From Dean Dowd on February 01, 2007 in Kitchen Remodel
- Kitchen Sink Materials and Styles
- Types of Kitchen Sinks
- Kitchen Sink Accessories
- Trends in Faucets and Sinks
It wasn’t long ago when homeowners had two choices when it came to selecting a new kitchen sink - cast iron or stainless steel. There were fewer choices of colors or shapes, and no options for customized sink accessories. Today, homeowners have a multitude of sink choices to help personalize their kitchen. With this new bounty of sink options, comes the challenge of picking out the right kitchen sink for your home. Here?s a guide to help you make sense out of all the various materials and styles that are available to you:
Materials and Styles
Stainless steel is the most popular and usually the least expensive option. But don?t go too cheap - look for sinks made from 18- to 20-gauge steel. A general rule of thumb is that the lower the gauge, the heavier and more durable the steel. The chrome and nickel content of the steel also affects quality. The pros to using stainless steel are it complements commercial-style appliances, can be molded as a continuous part of a stainless steel countertop, won?t chip and is easy to clean. The cons are it will show scratches, but over time it will develop a natural patina - if you can wait that long. Thinly gauged steels will dent and make noise, so to combat these cons, choose a model with a satin texture finish. They are available in both undermount and drop-in models. One word of caution though: If you want to undermount a stainless steel sink, the countertop must be a solid material and not a laminate (due to water exposure, laminates can eventually separate and bubble). Average cost of a stainless steel sink is between $350-$800.
Cast Iron Sinks feature an iron base coated with an enamel finish. While there are many colors to choose from, this type of sink is susceptible to chipping (exposing the black surface underneath, which is susceptible to rusting) and staining. When it comes to installation, cast iron is one of the most difficult because these sinks are heavy and bulky in nature. It also has limited undermount installation options. Expect to pay between $300 to $1500.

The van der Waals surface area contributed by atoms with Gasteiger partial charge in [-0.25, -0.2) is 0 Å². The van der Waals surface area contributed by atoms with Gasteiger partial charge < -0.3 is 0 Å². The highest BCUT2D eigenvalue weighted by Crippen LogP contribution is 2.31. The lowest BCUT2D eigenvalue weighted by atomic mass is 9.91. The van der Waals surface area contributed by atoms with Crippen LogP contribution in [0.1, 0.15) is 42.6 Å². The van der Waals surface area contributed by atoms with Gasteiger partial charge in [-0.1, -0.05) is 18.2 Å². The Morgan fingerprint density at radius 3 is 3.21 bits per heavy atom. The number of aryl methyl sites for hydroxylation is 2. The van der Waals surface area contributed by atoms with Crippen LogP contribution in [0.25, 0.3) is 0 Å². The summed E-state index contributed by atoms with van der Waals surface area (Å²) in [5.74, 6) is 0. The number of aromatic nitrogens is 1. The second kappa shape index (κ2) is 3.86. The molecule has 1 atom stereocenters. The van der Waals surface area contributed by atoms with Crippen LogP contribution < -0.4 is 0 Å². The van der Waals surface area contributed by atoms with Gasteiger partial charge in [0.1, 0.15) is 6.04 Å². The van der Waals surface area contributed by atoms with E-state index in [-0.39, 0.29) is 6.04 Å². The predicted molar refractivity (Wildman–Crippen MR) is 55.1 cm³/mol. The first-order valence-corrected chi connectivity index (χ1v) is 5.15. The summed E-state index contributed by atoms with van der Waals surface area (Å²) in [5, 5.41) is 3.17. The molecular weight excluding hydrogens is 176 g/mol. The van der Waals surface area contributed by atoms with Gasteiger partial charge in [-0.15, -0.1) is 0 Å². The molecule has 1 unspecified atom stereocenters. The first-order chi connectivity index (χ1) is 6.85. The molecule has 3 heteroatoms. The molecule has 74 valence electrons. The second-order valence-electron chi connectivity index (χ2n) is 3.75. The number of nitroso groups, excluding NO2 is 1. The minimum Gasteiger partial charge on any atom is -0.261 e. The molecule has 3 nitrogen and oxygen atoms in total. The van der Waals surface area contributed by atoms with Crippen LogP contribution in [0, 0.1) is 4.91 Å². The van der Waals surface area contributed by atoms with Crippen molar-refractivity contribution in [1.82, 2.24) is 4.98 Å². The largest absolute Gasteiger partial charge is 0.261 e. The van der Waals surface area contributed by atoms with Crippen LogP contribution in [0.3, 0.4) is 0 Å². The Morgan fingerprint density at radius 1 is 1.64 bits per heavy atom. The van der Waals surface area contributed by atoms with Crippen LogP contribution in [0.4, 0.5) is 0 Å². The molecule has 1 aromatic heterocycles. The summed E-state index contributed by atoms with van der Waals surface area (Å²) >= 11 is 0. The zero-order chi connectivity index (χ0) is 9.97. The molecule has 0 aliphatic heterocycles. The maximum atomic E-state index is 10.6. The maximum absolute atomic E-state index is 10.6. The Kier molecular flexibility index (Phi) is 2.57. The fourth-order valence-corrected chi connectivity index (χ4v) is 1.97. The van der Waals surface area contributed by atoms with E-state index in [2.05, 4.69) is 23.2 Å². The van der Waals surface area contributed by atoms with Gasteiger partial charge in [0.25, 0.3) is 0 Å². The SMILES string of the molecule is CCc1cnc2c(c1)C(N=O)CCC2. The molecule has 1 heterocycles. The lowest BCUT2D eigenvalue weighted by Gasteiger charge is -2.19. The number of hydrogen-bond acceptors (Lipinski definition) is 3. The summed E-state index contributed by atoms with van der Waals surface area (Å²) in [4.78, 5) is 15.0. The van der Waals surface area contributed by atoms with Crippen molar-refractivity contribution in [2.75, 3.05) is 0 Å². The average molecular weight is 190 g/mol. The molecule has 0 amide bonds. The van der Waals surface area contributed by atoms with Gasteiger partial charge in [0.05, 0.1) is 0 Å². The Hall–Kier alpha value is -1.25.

Composite sinks are available in three common forms - polyester/acrylic, quartz composite and granite-based. Of all the types of composite sinks available, polyester/acrylic are the lowest performing in terms of scratch and stain resistance, as they are made from soft materials that can cut and nick easily, but because of its shiny look and multitude of color choices - it remains an appealing choice for homeowners. And it?s the cheapest composite sink on the market, ranging from $300 to $500. Quartz composite sinks provide a much more durable surface than polyester/acrylic because it?s made of 70 percent quartz and 30 percent resin filler. These sinks can resist everyday cuts, scuffs and dents and can easily stand up to harsh cleaning materials or liquids that can stain other sinks. Granite-based sinks are the toughest sinks on the market. It won?t scratch; rust, dent, burn or crack, but it will cost you some extra money. If you have your heart set on a glossy finish, than you?ll want to explore other composite sinks, because granite-based sinks are only available in matte finish.
Solid Surface sinks are made from solid synthetic sheets which are formed by mixing a mineral compound with polyester and/or acrylic resins. The benefits to using a solid surface sink are that it can be molded from the same piece of solid surface that you use on your countertop, comes in a multitude of colors and designs and you can sand out the scratches. The average cost is around $300 to $700.